Monday 3rd April

Luke 22:1-6 Judas Betrays Jesus

Now the Festival of Unleavened Bread, called the Passover, was approaching, and the chief priests and the teachers of the law were looking for some way to get rid of Jesus, for they were afraid of the people. Then Satan entered Judas, called Iscariot, one of the Twelve. And Judas went to the chief priests and the officers of the temple guard and discussed with them how he might betray Jesus. They were delighted and agreed to give him money. He consented, and watched for an opportunity to hand Jesus over to them when no crowd was present.

Judas is a tricky character to unpack, and I often park him on the “I don’t know” shelf. Did God ordain and predestine Judas to betray Jesus? Can he really be blamed? Would the crucifixion have happened without him? But before our heads melt with questions of predestination let’s just stick with the heart of the matter. The main theme that Judas brings to the table is betrayal. Betrayal comes in many forms, so perhaps for a while try and engage your heart with that theme? Have you ever been betrayed? A friendship perhaps, a family member, a colleague or church? Being let down or betrayed can be a crushing experience and can leave you wounded.

But why Judas and Jesus and why did he have to be betrayed? In order for the Son of God to save us out of the depths of our fallenness, He had to experience the fullness of human tragedy, including betrayal and abandonment from those closest to Him. In order to assume the fullness of human life and suffering, Jesus had to assume betrayal as well. He had to become the victim of the ultimate act of betrayal, one which would lead to his terrible suffering and humiliating death.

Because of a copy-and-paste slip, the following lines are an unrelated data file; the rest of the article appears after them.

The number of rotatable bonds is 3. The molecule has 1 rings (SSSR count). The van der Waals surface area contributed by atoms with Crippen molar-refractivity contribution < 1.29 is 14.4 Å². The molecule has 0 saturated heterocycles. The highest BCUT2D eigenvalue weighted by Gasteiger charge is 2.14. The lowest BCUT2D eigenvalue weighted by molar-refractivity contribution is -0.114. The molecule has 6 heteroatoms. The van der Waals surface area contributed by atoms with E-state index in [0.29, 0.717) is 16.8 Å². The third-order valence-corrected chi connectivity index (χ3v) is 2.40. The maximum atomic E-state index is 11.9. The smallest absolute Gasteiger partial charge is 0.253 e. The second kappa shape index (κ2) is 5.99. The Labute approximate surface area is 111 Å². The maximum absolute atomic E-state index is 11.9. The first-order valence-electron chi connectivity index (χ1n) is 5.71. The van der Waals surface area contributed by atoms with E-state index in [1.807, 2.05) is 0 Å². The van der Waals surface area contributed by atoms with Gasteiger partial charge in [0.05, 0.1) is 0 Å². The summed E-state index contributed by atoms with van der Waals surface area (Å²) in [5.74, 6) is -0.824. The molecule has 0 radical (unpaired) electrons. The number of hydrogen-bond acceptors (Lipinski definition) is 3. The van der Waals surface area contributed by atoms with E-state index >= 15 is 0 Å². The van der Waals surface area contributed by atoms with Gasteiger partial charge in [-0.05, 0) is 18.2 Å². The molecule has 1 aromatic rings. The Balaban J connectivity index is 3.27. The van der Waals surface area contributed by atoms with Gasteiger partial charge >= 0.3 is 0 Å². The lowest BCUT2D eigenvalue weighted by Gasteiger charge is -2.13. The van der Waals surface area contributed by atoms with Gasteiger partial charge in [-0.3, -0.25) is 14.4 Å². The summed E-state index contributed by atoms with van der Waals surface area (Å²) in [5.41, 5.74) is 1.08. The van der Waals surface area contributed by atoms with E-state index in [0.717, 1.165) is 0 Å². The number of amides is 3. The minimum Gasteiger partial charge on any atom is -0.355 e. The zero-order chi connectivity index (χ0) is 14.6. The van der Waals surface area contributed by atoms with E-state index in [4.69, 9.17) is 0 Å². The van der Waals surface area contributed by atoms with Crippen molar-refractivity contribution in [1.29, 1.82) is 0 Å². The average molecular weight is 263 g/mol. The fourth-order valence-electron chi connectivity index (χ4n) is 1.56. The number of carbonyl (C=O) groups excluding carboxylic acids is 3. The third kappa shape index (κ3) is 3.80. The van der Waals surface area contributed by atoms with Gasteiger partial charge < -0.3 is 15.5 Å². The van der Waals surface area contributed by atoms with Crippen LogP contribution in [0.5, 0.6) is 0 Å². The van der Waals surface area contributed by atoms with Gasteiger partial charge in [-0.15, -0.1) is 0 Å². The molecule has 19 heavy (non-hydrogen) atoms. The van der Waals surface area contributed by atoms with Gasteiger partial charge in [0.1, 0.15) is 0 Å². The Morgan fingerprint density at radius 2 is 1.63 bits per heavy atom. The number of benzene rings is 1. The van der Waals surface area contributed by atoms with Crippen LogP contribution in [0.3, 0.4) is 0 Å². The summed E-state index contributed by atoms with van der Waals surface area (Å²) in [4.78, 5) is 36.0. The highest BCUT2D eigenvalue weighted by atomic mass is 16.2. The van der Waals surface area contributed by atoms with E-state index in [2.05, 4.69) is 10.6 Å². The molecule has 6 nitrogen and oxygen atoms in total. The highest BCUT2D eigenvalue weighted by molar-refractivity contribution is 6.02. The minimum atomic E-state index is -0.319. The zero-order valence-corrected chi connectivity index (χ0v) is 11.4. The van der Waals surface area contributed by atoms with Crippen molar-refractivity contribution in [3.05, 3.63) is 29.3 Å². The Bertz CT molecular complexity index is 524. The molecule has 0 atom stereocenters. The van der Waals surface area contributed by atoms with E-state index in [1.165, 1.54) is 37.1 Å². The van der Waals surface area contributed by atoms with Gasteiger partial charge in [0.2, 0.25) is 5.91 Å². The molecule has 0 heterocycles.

Jesus really does knows what you are going through. And please don’t hear that in a glib or patronising way. Allow it to seep into your heart. He is familiar with your pain and yet he did not sin (Heb 4:15). Allow this to sink in for a while as you lift your wounds to him in prayer.


Tuesday 4th April

Luke 22:14-16 Passover Meal

14 When the hour came, Jesus and his apostles reclined at the table. 15 And he said to them, “I have eagerly desired to eat this Passover with you before I suffer. 16 For I tell you, I will not eat it again until it finds fulfillment in the kingdom of God.”

Isn’t it fascinating that Jesus shares a Passover meal with his disciples in these final moments leading to the most mind-blowing event in history. A meal of bread, wine, roast lamb and some herbs. A simple yet sacred act of breaking bread with the ones he loves. And let’s remember those “ones” are rough and ready disciples who are full of potential yet full of mistakes. Why did Jesus do this? What is so special about eating together?

At Glasgow City Mission we eat together in lots of different ways. Whether it is a simple snack at the Child and Family Centre, a hot meal at the Drop-in or a cup of tea and biscuit with someone in crisis. Take some time to reflect on these simple acts of breaking bread together. What makes them sacred?  How can we become more aware of Jesus’ presence as we do these things today?

Wednesday 5th April

Luke 22:39-46 Jesus Prays on the Mount of Olives

39 Jesus went out as usual to the Mount of Olives, and his disciples followed him. 40 On reaching the place, he said to them, “Pray that you will not fall into temptation.” 41 He withdrew about a stone’s throw beyond them, knelt down and prayed, 42 “Father, if you are willing, take this cup from me; yet not my will, but yours be done.” 43 An angel from heaven appeared to him and strengthened him. 44 And being in anguish, he prayed more earnestly, and his sweat was like drops of blood falling to the ground.[c]

45 When he rose from prayer and went back to the disciples, he found them asleep, exhausted from sorrow. 46 “Why are you sleeping?” he asked them. “Get up and pray so that you will not fall into temptation.”

Yesterday we reflected on the significance of the meal that Jesus had with his disciples in the final moments leading to his death and resurrection. Today is another significant moment –  a moment of prayer. If you asked me to sign up to eat meals for Jesus I would not think twice, but what about signing up to a commitment of regular prayer!